Environmental Film Series
The Watershed Agricultural Council is preparing for the 3rd Environmental Film Series in 2012 with a new line-up of environmental films. The Environmental Film Series features panel discussions, local food samplings, and informational tables from regional environmental organizations. Follow our Facebook Page for reminders on upcoming screenings. If you would like to partner with the Council to bring screenings to your area, contact Tara Collins, Communications Director, (607) 865-7090.
Sponsored by the Watershed Agricultural Council at various events and venues, THESE MOVIES ARE FREE and open to the public. Some hosts may request freewill donations as part of their fundraising efforts or to cover location expenses. View movie trailers below or check our Agricultural Events Page for more details, locations and movie times such at SUNY-Delhi, Thursday Night Environmental Film Series at 76 Main!, Ashokan Center, and SUNY-Sullivan.
Movie Titles for 2012 include:
Dirt! the Movie: Welcome to dirt’s fascinating history. Four billion years of evolution have created the dirt that recycles our water, gives us food, provides us shelter, and that can be used as a source of medicine, beauty and culture.
Gaia the Living Planet: The Gaia Hypothesis gives us a completely new view of the evolution of the Earth and may well be an incredibly productive tool for studying the complex ecological interrelationships that allow life to exist on our planet.
GoodWood: A look at four forestry-based places where communities are discovering – sometimes with help from surprising quarters – proving that it can be done. From a village chair-making project in Honduras to a design school in Nelson, B.C., and from a community-based forestry in Mexico to more than 3,000 items from certified wood sold in a British retail chain, vital links are being made to keep people employed, while at the same time preserving the world’s forests.
Liquid Assets: The Story of Our Water Infrastructure portrays the role water infrastructure play in protecting public health, promoting economic prosperity and ensuring quality of life across America.
Messages From Water chronicles the experiments of Masuro Emoto and the affects of outside stimuli, like classical music or words, on the molecular structure of water.
Tapped addresses the bottled water industry, the environmental and social impacts of this modern-day convenience.
Truck Farm: From the co-creators of KING CORN, and BIG RIVER, TRUCK FARM tells the story of a new generation of American farmers. Using green roof technology and heirloom seeds, filmmaker Ian Cheney plants a vegetable garden on the only land he’s got: his Granddad’s old pickup. Once the mobile garden begins to sprout, viewers are trucked across New York to see the city’s funkiest urban farms, and to find out if America’s largest city can learn to feed itself.
Windfall follows the struggle of Delaware County residents and their decision to embrace or dismiss an industrial wind energy project in their town.
Reclaiming Our Water is a documentary film that tells the story of Northern Virginia’s Occoquan Reservoir, its surrounding landscape, and the challenges of meeting a growing demand for drinking water for over one million people.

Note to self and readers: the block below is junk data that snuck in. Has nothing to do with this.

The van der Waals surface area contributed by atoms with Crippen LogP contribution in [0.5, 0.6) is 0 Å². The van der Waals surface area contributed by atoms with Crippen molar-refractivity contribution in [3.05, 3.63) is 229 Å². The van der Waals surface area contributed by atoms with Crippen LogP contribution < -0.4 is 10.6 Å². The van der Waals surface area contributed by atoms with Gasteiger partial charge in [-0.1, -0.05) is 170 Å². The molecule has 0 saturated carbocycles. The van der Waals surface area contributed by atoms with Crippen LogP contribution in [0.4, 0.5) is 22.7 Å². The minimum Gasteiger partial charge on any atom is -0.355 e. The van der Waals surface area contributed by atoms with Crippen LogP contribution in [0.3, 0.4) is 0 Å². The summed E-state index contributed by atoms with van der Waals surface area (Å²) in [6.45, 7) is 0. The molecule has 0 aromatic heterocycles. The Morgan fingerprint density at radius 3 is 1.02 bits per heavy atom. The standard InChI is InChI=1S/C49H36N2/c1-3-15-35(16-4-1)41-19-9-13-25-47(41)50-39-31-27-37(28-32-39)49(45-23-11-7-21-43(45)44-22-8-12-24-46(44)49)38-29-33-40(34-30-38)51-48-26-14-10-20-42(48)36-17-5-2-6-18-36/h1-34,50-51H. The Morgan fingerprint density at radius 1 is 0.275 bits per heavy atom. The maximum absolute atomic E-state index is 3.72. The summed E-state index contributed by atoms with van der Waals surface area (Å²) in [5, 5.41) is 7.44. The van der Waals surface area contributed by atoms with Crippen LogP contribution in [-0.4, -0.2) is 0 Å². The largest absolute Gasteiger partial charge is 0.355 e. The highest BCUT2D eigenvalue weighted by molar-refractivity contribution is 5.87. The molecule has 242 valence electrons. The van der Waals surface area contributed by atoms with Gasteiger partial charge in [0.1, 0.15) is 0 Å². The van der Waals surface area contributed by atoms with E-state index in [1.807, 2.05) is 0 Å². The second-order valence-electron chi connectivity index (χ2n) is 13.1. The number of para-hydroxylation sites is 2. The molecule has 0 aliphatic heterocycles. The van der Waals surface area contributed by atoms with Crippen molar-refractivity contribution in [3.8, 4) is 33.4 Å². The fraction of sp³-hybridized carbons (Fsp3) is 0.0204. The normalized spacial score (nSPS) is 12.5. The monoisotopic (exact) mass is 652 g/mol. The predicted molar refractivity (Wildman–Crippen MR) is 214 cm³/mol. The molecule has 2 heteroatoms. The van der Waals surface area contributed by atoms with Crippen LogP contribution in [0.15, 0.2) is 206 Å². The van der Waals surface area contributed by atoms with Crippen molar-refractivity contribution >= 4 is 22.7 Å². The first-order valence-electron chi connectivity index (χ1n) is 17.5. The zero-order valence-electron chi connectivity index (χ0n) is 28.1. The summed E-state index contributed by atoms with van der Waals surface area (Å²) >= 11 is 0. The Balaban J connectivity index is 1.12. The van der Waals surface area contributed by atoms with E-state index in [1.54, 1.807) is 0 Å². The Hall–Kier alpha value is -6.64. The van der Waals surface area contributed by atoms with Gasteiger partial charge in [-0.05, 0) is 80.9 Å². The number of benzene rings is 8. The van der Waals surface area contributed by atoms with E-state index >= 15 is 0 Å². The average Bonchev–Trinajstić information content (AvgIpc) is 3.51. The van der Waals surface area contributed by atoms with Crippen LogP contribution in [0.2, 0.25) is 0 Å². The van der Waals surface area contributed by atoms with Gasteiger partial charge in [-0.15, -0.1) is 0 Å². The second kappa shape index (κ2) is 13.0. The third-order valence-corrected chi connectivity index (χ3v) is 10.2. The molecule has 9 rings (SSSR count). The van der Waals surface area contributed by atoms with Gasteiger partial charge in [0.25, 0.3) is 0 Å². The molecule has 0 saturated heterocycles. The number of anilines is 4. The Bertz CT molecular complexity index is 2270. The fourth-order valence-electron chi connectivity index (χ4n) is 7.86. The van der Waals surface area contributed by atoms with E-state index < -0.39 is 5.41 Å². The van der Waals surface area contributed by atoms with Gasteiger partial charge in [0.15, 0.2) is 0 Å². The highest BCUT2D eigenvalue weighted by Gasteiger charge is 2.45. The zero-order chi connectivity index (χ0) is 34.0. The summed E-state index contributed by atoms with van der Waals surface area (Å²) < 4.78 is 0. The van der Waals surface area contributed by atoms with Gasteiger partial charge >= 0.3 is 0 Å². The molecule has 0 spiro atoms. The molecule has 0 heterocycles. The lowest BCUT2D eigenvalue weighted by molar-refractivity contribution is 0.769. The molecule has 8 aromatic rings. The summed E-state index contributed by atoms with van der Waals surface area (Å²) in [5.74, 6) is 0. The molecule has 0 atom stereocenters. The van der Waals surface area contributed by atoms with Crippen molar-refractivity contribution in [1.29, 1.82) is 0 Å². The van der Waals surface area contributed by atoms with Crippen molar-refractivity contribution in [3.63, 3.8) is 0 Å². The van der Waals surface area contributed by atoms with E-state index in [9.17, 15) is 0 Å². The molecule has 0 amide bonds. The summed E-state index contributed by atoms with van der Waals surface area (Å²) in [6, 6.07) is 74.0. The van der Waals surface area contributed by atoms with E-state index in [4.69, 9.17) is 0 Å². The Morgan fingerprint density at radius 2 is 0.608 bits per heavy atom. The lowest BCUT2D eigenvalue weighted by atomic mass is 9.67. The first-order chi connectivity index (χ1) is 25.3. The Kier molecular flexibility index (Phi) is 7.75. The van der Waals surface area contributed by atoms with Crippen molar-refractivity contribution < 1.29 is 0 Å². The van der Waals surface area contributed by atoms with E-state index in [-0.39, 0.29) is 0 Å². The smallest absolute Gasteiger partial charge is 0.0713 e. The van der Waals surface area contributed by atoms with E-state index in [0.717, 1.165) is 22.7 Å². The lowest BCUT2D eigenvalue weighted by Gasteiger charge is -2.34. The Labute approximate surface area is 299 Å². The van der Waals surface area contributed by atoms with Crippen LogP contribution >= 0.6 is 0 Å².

The Occoquan has the distinction of being the largest reservoir system in the United States which provides a safe drinking water supply through the use of reclaimed wastewater. Not surprisingly, the Occoquan’s technical solutions have attracted worldwide attention, but technical solutions are only part of the story.
What’s on Your Plate? is a witty and provocative documentary produced and directed by award-winning Catherine Gund about kids and food politics. Filmed over the course of one year, the film follows two eleven-year-old multi-racial New York City kids as they explore their place in the food chain.
Vanishing of the Bees: Honeybees have been mysteriously disappearing across the planet, literally vanishing from their hives. Known as Colony Collapse Disorder, this phenomenon has brought beekeepers to crisis in an industry responsible for producing apples, broccoli, watermelon, onions, cherries and a hundred other fruits and vegetables. Vanishing of the Bees follows commercial beekeepers David Hackenberg and Dave Mendes as they strive to keep their bees healthy and fulfill pollination contracts across the U.S. The film explores the struggles they face as the two friends plead their case on Capital Hill and travel across the Pacific Ocean in the quest to protect their honeybees.
The Greenhorns documentary film, completed after almost 3 years in production, explores the lives of America’s young farming community – its spirit, practices, and needs. It is the filmmaker’s hope that by broadcasting the stories and voices of these young farmers, we can build the case for those considering a career in agriculture – to embolden them, to entice them, and to recruit them into farming.
The Power of Community: How Cuba Survived Peak Oil follows the country’s transition to organic farming as a result of the 1990’s oil embargo.
In 2011, the Council held the second enviro film screenings as part of Schoharie Watershed Month at the Doctorow Center for the Arts, then later at Lucky Dog Farm Store, Taste of the Catskills, and SUNY-Sullivan’s Seelig Theater.